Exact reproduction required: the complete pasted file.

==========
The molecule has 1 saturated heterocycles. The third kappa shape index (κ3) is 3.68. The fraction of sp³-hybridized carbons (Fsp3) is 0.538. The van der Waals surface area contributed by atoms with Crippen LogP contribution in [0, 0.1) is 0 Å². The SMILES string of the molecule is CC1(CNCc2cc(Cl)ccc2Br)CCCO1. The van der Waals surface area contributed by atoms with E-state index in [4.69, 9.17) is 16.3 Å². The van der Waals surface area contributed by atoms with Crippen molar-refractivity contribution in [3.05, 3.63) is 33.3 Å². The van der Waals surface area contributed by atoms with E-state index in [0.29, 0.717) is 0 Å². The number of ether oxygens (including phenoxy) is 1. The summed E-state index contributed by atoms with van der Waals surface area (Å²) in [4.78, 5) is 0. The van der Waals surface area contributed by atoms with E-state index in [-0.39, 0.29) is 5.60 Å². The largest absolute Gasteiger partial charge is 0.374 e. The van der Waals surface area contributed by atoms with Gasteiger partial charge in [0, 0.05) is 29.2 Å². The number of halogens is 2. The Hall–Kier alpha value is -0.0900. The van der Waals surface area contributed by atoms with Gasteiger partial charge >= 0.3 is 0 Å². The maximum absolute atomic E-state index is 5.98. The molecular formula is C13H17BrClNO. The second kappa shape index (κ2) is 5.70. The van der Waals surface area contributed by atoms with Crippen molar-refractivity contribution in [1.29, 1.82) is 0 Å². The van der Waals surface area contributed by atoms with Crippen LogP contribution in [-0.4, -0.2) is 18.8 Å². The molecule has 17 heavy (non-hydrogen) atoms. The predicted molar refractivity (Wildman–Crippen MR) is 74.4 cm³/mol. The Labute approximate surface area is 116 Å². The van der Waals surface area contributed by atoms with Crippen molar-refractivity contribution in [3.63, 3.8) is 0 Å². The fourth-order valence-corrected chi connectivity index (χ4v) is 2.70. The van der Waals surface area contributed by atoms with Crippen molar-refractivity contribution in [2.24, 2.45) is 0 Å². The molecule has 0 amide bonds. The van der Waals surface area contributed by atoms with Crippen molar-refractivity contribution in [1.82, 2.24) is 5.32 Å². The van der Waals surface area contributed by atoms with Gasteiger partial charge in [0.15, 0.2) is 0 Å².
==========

The molecule has 1 saturated heterocycles. The third kappa shape index (κ3) is 3.68. The fraction of sp³-hybridized carbons (Fsp3) is 0.538. The van der Waals surface area contributed by atoms with Crippen LogP contribution in [0, 0.1) is 0 Å². The SMILES string of the molecule is CC1(CNCc2cc(Cl)ccc2Br)CCCO1. The van der Waals surface area contributed by atoms with E-state index in [4.69, 9.17) is 16.3 Å². The van der Waals surface area contributed by atoms with Crippen molar-refractivity contribution in [3.05, 3.63) is 33.3 Å². The van der Waals surface area contributed by atoms with E-state index in [0.29, 0.717) is 0 Å². The number of ether oxygens (including phenoxy) is 1. The summed E-state index contributed by atoms with van der Waals surface area (Å²) in [4.78, 5) is 0. The van der Waals surface area contributed by atoms with E-state index in [-0.39, 0.29) is 5.60 Å². The largest absolute Gasteiger partial charge is 0.374 e. The van der Waals surface area contributed by atoms with Gasteiger partial charge in [0, 0.05) is 29.2 Å². The number of halogens is 2. The Hall–Kier alpha value is -0.0900. The van der Waals surface area contributed by atoms with Gasteiger partial charge >= 0.3 is 0 Å². The maximum absolute atomic E-state index is 5.98. The molecular formula is C13H17BrClNO. The second kappa shape index (κ2) is 5.70. The van der Waals surface area contributed by atoms with Crippen molar-refractivity contribution in [1.29, 1.82) is 0 Å². The van der Waals surface area contributed by atoms with Crippen LogP contribution in [-0.4, -0.2) is 18.8 Å². The molecule has 17 heavy (non-hydrogen) atoms. The predicted molar refractivity (Wildman–Crippen MR) is 74.4 cm³/mol. The Labute approximate surface area is 116 Å². The van der Waals surface area contributed by atoms with Crippen molar-refractivity contribution in [3.63, 3.8) is 0 Å². The fourth-order valence-corrected chi connectivity index (χ4v) is 2.70. The van der Waals surface area contributed by atoms with Crippen molar-refractivity contribution in [2.24, 2.45) is 0 Å². The molecule has 0 amide bonds. The van der Waals surface area contributed by atoms with Crippen molar-refractivity contribution in [1.82, 2.24) is 5.32 Å². The van der Waals surface area contributed by atoms with Gasteiger partial charge in [0.15, 0.2) is 0 Å².